When visiting, you can explore the mill buildings to discover the many changes that took place over two centuries, get an insight into the lives of the mill workers – mostly women and children, enter the Bell Mill, one of the world’s oldest surviving factories, which is largely unchanged, visit the Mid Mill, built in the 1820s during an era of expansion and see the lades – a network of waterways used to channel the power of the River Tay. Planning a trip? You can buy tickets online via this link.

 

Knockando Woolmill

We’d hazard a guess many know the terms ‘weaving, ‘spinning’ and even ‘plying’ … but ‘carding’, ‘warping’ and ‘hanking’? Knockando Woolmill continues an unbroken 200 year old tradition, producing woven fabric on historic looms in a beautiful setting, deep in the Spey Valley. Listed as the ‘Wauk Mill’ in parish records from 1784, the mill has since maintained its traditions of spinning and weaving through generations of families and has always been at the heart of the local community.

It grew as the mechanisation of textile production developed, but Knockando is not the large, industrial mill of the Scottish Borders. It is a living version of 18th century farm diversification. When times were good, the Woolmill would buy a new – usually second hand – pieces of machinery, extending the building just enough to keep the weather off the machine! The result is a somewhat ramshackle but wonderfully rustic collection of what are now Category A listed buildings that contain original textile machinery acquired over the centuries.

Spinning and weaving went hand in hand with agriculture at Knockando. There would be little work carried on in the Woolmill during sowing or harvest time but after shearing, local farmers would bring in their fleeces to be processed and take them away as blankets and tweed cloth. Many communities had their own local district woollen mill, but the majority of these disappeared between the two World Wars. Somehow, Knockando survived. In 2000, The Knockando Woolmill Trust was formed and set about raising £3.5 million needed to restore the buildings and machinery.They succeeded – and completed the work in 2014. The Trust now owns the mill building and the Woolmill is now open to the public.

Throughout the year, the Mill runs events and tours are offered for visitors. There’s a great cafe on site selling delicious, home made produce – and if you want to buy produce from the Mill but can’t make it to Knockando, they’re online with a wide range of scarves, throws and crafts. Need more? Keep up to date with them on Facebook. They also share some great images via Instagram.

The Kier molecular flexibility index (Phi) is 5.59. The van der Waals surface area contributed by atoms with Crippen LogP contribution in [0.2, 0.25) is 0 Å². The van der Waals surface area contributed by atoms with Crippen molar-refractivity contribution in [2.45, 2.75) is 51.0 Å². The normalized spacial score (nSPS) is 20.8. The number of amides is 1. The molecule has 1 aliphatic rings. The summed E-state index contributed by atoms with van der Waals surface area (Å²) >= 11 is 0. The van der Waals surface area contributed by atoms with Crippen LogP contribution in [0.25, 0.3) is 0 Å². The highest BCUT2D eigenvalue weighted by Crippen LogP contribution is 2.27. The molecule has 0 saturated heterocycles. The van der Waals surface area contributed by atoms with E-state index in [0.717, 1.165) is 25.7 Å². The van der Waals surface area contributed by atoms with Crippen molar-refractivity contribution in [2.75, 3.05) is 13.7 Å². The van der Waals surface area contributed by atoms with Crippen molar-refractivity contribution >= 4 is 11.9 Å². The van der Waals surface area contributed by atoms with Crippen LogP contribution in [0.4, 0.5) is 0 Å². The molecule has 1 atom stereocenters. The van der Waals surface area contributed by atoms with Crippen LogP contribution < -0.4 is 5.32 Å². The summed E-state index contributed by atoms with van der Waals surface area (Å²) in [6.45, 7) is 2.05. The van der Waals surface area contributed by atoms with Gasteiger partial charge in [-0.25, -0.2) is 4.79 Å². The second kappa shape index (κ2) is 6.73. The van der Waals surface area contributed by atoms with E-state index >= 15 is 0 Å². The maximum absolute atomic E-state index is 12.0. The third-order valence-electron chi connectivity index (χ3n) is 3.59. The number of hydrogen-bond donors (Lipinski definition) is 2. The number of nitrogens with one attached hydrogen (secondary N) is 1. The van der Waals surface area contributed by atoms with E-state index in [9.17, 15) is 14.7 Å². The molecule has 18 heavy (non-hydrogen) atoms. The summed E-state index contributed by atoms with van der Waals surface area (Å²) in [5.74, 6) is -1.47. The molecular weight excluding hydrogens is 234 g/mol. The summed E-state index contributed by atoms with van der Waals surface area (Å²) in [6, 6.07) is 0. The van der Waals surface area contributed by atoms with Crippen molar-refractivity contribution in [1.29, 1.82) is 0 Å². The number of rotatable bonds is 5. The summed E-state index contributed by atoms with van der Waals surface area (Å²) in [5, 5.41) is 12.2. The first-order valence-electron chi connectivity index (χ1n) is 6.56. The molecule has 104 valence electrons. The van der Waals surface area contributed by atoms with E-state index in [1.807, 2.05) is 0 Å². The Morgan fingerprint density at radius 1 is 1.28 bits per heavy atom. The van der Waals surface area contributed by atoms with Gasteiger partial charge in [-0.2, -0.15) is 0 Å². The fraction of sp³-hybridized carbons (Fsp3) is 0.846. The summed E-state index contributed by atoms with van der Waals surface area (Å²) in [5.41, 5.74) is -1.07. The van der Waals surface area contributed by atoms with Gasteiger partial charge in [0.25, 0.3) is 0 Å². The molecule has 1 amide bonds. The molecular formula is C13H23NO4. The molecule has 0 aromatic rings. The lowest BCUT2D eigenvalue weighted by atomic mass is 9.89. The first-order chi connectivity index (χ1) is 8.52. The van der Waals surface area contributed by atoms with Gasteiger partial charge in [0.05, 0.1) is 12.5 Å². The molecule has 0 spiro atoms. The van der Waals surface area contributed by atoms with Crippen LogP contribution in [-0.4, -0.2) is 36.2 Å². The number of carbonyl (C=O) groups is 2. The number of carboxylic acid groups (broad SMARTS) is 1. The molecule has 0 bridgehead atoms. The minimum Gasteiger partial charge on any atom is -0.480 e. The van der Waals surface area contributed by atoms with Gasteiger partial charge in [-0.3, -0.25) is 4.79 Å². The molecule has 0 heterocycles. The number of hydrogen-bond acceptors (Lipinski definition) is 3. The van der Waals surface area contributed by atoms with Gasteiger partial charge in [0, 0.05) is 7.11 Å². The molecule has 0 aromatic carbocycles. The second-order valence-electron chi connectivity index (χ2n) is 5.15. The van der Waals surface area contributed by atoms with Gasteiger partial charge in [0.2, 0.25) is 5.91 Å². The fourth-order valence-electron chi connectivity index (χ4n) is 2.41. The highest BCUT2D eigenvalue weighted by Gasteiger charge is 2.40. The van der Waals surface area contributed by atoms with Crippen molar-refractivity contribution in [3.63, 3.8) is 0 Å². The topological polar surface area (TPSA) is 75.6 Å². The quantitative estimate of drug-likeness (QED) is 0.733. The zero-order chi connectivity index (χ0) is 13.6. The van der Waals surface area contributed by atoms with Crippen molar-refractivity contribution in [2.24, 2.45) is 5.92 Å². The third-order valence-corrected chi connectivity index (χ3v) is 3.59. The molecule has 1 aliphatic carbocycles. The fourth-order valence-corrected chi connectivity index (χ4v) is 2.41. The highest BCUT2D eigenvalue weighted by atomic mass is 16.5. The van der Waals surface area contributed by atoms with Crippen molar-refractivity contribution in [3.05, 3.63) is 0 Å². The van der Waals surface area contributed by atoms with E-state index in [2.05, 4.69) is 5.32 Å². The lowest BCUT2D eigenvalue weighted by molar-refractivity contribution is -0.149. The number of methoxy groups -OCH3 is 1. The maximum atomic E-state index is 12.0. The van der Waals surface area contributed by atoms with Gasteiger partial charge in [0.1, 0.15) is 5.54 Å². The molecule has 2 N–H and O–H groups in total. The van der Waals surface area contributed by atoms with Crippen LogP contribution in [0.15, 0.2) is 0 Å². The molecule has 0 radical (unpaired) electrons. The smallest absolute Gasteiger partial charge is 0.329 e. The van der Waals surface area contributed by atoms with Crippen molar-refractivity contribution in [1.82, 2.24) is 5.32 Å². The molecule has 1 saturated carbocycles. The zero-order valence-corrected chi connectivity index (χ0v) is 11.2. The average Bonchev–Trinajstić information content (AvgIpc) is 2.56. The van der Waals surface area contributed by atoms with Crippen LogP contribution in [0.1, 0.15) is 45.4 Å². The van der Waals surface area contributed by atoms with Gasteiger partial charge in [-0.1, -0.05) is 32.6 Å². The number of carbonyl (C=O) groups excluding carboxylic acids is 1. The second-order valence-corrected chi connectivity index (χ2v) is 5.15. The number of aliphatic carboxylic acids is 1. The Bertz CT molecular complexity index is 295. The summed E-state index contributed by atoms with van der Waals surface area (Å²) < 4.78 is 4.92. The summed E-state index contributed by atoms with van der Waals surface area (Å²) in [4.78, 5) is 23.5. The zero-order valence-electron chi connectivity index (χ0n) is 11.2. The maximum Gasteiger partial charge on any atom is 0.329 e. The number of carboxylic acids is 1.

Barry Mill

Finally in our showcase is the 19th century Barry Mill, near Canousitie in Angus. Now one of only a tiny handful of mills still powered by water where visitors can still see the traditional way of milling. You are transported back in time – enjoy the splash of the 4.7m-diameter overshot water-wheel – and the sound and smell of grinding corn. The wheel works for all visitors although actual milling takes place (normally) on Sunday afternoons – and for pre-booked parties. Grain from a local farm is stored in jute sacks, moved vertically using the water-powered sack hoist. The grain is then milled using a pair of French burr stones made in Edinburgh in the late 19th century. In its heyday, Barry Mill was alive with the rumble of the machinery. It was the heart of a small rural community, providing work and opportunities for local people. It was still hard at work as late as 1982 – the last of its kind in Angus.

Barry Mill is a magnificent example of Scotland’s industrial heritage, set in a secluded area beside the Barry Burn where there are walks to enjoy and explore. Throughout the open season they offer guided tours (not obligatory) and explain the process of milling grain into oatmeal in the traditional manner, from storage, drying and cleaning to milling & sieving. Today, the property is managed by the National Trust of Scotland. Visitors are welcome to walk and picnic in the grounds at their leisure all year round.

 

We have given just a flavour. We’d love to know your favourite places to discover Scotland’s industrial heritage.

Please share with us on Facebook, Twitter & Instagram.

 

And finally …

On this Blog’s featured image, Dalmeny House is shown in the foreground. Used as a location for films ranging from The Prime of Miss Jean Brodie to The Little Vampire, the house is open to the public at selected times. A fabulous 4.5 miles shoreline walk – open all year – passes through the Dalmeny grounds. The walk begins in South Queensferry and heads east to Cramond, It is full of interest throughout with beautiful and ever changing views over the Forth to various islands and the coastline of Fife.